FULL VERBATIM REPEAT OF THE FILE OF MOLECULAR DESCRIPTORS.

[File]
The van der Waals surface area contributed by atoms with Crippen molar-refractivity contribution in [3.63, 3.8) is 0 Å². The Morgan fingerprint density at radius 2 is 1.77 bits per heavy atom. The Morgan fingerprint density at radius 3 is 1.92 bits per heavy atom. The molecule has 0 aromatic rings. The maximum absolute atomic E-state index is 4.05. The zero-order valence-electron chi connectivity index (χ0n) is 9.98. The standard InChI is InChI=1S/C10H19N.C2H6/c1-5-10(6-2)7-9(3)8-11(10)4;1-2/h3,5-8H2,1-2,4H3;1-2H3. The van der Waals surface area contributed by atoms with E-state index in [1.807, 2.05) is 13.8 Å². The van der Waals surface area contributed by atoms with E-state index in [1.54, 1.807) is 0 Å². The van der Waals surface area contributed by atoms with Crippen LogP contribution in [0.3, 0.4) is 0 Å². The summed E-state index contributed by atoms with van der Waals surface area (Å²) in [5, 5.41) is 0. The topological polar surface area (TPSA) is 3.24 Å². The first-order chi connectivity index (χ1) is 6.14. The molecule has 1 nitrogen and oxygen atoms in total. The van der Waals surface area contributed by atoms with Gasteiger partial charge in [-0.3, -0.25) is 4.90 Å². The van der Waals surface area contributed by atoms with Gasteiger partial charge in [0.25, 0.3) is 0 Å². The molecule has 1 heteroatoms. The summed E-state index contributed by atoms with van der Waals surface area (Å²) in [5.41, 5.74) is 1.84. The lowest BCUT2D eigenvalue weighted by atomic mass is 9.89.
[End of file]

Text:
The van der Waals surface area contributed by atoms with Crippen molar-refractivity contribution in [3.63, 3.8) is 0 Å². The Morgan fingerprint density at radius 2 is 1.77 bits per heavy atom. The Morgan fingerprint density at radius 3 is 1.92 bits per heavy atom. The molecule has 0 aromatic rings. The maximum absolute atomic E-state index is 4.05. The zero-order valence-electron chi connectivity index (χ0n) is 9.98. The standard InChI is InChI=1S/C10H19N.C2H6/c1-5-10(6-2)7-9(3)8-11(10)4;1-2/h3,5-8H2,1-2,4H3;1-2H3. The van der Waals surface area contributed by atoms with E-state index in [1.807, 2.05) is 13.8 Å². The van der Waals surface area contributed by atoms with E-state index in [1.54, 1.807) is 0 Å². The van der Waals surface area contributed by atoms with Crippen LogP contribution in [0.3, 0.4) is 0 Å². The summed E-state index contributed by atoms with van der Waals surface area (Å²) in [5, 5.41) is 0. The topological polar surface area (TPSA) is 3.24 Å². The first-order chi connectivity index (χ1) is 6.14. The molecule has 1 nitrogen and oxygen atoms in total. The van der Waals surface area contributed by atoms with Gasteiger partial charge in [-0.3, -0.25) is 4.90 Å². The van der Waals surface area contributed by atoms with Gasteiger partial charge in [0.25, 0.3) is 0 Å². The molecule has 1 heteroatoms. The summed E-state index contributed by atoms with van der Waals surface area (Å²) in [5.41, 5.74) is 1.84. The lowest BCUT2D eigenvalue weighted by atomic mass is 9.89.